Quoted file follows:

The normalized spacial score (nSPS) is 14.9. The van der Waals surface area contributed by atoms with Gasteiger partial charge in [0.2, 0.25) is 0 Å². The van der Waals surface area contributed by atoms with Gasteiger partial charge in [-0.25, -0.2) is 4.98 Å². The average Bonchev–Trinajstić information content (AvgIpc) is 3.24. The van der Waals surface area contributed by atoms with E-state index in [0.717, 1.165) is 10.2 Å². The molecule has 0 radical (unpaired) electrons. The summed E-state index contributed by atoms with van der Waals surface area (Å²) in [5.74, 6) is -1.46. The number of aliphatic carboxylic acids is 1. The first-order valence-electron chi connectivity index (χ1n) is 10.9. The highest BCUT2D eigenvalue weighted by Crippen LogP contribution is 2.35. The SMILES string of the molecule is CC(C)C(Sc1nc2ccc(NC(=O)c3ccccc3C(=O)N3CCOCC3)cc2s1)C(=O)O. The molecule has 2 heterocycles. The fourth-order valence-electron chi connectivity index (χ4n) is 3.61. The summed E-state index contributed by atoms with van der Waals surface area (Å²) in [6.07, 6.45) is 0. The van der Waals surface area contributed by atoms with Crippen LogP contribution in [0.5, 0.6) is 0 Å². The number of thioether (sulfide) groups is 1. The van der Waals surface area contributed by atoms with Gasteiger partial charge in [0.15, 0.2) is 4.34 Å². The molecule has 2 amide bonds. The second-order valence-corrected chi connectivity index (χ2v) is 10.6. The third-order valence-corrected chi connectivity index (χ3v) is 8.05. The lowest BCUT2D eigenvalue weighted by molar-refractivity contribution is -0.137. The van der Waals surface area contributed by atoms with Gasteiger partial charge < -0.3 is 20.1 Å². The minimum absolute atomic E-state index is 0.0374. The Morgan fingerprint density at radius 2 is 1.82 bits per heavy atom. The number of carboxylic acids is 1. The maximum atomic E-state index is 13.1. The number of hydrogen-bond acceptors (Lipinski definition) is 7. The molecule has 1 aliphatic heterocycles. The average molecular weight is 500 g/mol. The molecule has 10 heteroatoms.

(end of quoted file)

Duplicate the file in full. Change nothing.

The normalized spacial score (nSPS) is 14.9. The van der Waals surface area contributed by atoms with Gasteiger partial charge in [0.2, 0.25) is 0 Å². The van der Waals surface area contributed by atoms with Gasteiger partial charge in [-0.25, -0.2) is 4.98 Å². The average Bonchev–Trinajstić information content (AvgIpc) is 3.24. The van der Waals surface area contributed by atoms with E-state index in [0.717, 1.165) is 10.2 Å². The molecule has 0 radical (unpaired) electrons. The summed E-state index contributed by atoms with van der Waals surface area (Å²) in [5.74, 6) is -1.46. The number of aliphatic carboxylic acids is 1. The first-order valence-electron chi connectivity index (χ1n) is 10.9. The highest BCUT2D eigenvalue weighted by Crippen LogP contribution is 2.35. The SMILES string of the molecule is CC(C)C(Sc1nc2ccc(NC(=O)c3ccccc3C(=O)N3CCOCC3)cc2s1)C(=O)O. The molecule has 2 heterocycles. The fourth-order valence-electron chi connectivity index (χ4n) is 3.61. The summed E-state index contributed by atoms with van der Waals surface area (Å²) in [6.07, 6.45) is 0. The van der Waals surface area contributed by atoms with Crippen LogP contribution in [0.5, 0.6) is 0 Å². The number of thioether (sulfide) groups is 1. The van der Waals surface area contributed by atoms with Gasteiger partial charge in [0.15, 0.2) is 4.34 Å². The molecule has 2 amide bonds. The second-order valence-corrected chi connectivity index (χ2v) is 10.6. The third-order valence-corrected chi connectivity index (χ3v) is 8.05. The lowest BCUT2D eigenvalue weighted by molar-refractivity contribution is -0.137. The van der Waals surface area contributed by atoms with Gasteiger partial charge < -0.3 is 20.1 Å². The minimum absolute atomic E-state index is 0.0374. The Morgan fingerprint density at radius 2 is 1.82 bits per heavy atom. The number of carboxylic acids is 1. The maximum atomic E-state index is 13.1. The number of hydrogen-bond acceptors (Lipinski definition) is 7. The molecule has 1 aliphatic heterocycles. The average molecular weight is 500 g/mol. The molecule has 10 heteroatoms.